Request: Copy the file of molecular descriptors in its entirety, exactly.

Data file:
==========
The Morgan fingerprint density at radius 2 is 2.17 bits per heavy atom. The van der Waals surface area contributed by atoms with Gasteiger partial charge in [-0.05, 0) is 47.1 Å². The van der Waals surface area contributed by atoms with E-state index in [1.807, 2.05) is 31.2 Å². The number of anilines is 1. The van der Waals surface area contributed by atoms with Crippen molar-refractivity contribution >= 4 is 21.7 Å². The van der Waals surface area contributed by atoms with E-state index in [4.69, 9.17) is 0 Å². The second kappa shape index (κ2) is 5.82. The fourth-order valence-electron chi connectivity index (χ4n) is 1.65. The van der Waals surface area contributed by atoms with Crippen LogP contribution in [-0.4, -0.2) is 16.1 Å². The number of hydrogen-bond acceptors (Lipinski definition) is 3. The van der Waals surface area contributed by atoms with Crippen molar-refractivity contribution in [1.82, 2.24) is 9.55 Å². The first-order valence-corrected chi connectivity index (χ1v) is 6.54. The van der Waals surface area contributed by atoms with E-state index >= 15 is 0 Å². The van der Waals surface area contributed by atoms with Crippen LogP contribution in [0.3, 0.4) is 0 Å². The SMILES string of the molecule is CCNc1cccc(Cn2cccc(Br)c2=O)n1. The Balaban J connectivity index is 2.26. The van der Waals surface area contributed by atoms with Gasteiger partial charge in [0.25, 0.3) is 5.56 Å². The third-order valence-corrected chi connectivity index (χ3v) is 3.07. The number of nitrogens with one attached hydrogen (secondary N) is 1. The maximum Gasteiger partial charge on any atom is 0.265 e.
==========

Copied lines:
The Morgan fingerprint density at radius 2 is 2.17 bits per heavy atom. The van der Waals surface area contributed by atoms with Gasteiger partial charge in [-0.05, 0) is 47.1 Å². The van der Waals surface area contributed by atoms with E-state index in [1.807, 2.05) is 31.2 Å². The number of anilines is 1. The van der Waals surface area contributed by atoms with Crippen molar-refractivity contribution >= 4 is 21.7 Å². The van der Waals surface area contributed by atoms with E-state index in [4.69, 9.17) is 0 Å². The second kappa shape index (κ2) is 5.82. The fourth-order valence-electron chi connectivity index (χ4n) is 1.65. The van der Waals surface area contributed by atoms with Crippen LogP contribution in [-0.4, -0.2) is 16.1 Å². The number of hydrogen-bond acceptors (Lipinski definition) is 3. The van der Waals surface area contributed by atoms with Crippen molar-refractivity contribution in [1.82, 2.24) is 9.55 Å². The first-order valence-corrected chi connectivity index (χ1v) is 6.54. The van der Waals surface area contributed by atoms with E-state index >= 15 is 0 Å². The van der Waals surface area contributed by atoms with Crippen LogP contribution in [0.3, 0.4) is 0 Å². The SMILES string of the molecule is CCNc1cccc(Cn2cccc(Br)c2=O)n1. The Balaban J connectivity index is 2.26. The van der Waals surface area contributed by atoms with Gasteiger partial charge in [0.25, 0.3) is 5.56 Å². The third-order valence-corrected chi connectivity index (χ3v) is 3.07. The number of nitrogens with one attached hydrogen (secondary N) is 1. The maximum Gasteiger partial charge on any atom is 0.265 e.